- Studying: 10%
- Employed in graduate job: 50%
- Employed in non-graduate job: 20%
- Unemployed: 15%
- Average graduate salary: £22,311
- Average non-graduate salary: £15,370
Computer science/IT degrees vary widely in content but generally combine theoretical study and practical hands-on projects. Employers are interested in both the technical skills you have gained during your degree and the non-technical transferable skills. Consider the skills developed on your course as well as through your other activities, such as paid work, volunteering, family responsibilities, sport, membership of societies, leadership roles, etc. Think about how these can be used as evidence of your skills and personal attributes. Then you can start to market and sell who you really are, identify what you may be lacking and consider how to improve your profile.
- View the best universities for computer science degrees.
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In 2010, six months after graduation, around two-thirds of computing/IT graduates were in employment. Around 16% were assumed not to be in employment. Of those graduates in full-time employment, around 40% were working as IT professionals.
Typical initial jobs for computing/IT graduates include graduate trainee and entry-level positions as programmers, web developers, help-desk support and consultants. First roles are often as junior members of project teams, with progression depending on individual circumstances.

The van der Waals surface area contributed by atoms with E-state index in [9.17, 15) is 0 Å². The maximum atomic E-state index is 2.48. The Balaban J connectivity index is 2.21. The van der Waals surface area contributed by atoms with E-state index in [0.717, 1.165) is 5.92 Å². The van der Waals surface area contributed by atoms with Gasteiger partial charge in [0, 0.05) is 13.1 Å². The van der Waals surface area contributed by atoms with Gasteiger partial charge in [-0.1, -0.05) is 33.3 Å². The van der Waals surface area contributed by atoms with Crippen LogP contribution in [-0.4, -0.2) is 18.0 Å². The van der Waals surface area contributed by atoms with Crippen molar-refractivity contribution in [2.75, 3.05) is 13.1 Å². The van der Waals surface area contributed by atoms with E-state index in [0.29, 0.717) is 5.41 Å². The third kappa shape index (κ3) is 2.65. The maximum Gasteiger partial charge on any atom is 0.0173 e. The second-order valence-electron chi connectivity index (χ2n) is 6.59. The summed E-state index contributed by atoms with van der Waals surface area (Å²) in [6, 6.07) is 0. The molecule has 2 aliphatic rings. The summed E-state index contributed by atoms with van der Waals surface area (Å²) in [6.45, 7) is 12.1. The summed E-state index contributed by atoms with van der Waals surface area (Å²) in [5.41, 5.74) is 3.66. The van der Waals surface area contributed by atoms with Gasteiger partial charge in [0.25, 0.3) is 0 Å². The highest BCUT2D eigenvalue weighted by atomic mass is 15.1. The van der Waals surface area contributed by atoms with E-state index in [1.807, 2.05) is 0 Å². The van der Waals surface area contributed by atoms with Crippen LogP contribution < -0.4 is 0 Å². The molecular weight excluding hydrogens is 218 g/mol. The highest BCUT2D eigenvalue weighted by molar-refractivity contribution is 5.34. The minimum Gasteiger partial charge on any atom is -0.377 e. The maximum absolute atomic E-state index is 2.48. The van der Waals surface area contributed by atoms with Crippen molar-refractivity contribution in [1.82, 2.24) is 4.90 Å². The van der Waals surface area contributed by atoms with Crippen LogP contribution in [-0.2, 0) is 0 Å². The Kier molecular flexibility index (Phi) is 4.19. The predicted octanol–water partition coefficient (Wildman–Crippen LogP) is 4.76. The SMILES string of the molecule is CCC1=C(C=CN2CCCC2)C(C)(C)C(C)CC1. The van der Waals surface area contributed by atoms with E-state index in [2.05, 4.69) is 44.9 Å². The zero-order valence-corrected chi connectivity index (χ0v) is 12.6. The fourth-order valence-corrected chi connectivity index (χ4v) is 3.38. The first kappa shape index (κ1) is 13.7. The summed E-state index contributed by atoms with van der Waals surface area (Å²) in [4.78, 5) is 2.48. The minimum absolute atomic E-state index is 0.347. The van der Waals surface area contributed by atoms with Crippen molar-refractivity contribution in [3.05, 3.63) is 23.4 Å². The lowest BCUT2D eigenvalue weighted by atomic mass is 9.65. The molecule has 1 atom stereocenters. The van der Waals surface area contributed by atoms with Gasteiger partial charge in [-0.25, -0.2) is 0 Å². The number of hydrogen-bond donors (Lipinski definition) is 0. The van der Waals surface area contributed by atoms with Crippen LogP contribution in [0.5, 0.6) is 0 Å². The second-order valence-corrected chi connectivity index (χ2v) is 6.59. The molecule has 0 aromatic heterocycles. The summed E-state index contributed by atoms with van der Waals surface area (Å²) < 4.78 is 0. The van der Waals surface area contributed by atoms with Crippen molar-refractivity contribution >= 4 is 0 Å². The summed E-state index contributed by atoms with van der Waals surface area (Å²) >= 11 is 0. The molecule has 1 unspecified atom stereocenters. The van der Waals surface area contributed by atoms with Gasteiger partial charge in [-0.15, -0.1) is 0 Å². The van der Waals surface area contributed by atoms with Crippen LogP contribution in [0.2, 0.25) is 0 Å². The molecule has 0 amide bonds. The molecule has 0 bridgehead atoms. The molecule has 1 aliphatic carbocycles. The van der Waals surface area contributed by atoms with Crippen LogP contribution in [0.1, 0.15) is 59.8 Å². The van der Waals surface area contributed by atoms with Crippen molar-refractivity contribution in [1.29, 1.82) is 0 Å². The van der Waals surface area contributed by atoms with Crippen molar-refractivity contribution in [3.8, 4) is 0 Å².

Where are the jobs?
Many graduate entry-level positions can be found within the IT industry itself, and common employers are IT consultancies and IT service providers.
The IT departments of major organisations in the following sectors also employ IT graduates:
- aerospace and defence;
- financial services (including investment banking and e-commerce);
- public (including national and local government and higher education institutions);
- third sector (including charities and voluntary organisations).
Small to medium-sized enterprises (SMEs) also have a wide range of opportunities.
Jobs directly related to your degree
A computer science degree will prepare you for working as a:
- Database administrator
- Information systems manager
- IT technical support officer
- Applications developer
- IT consultant
- Multimedia programmer
- Network engineer
- Software engineer
- Systems analyst
- Games developer
- Secondary school teacher
Jobs where your degree would be useful
You could also use your skills for roles such as:
- IT sales professional
- IT trainer
- Technical author
Although some of the jobs listed here might not be first jobs for many graduates, they are among the many realistic possibilities with your degree, provided you can demonstrate you have the attributes employers are looking for. Bear in mind that it's not just your degree discipline that determines your options. Remember that many graduate vacancies don't specify particular degree disciplines, so don't restrict your thinking to the jobs listed here.
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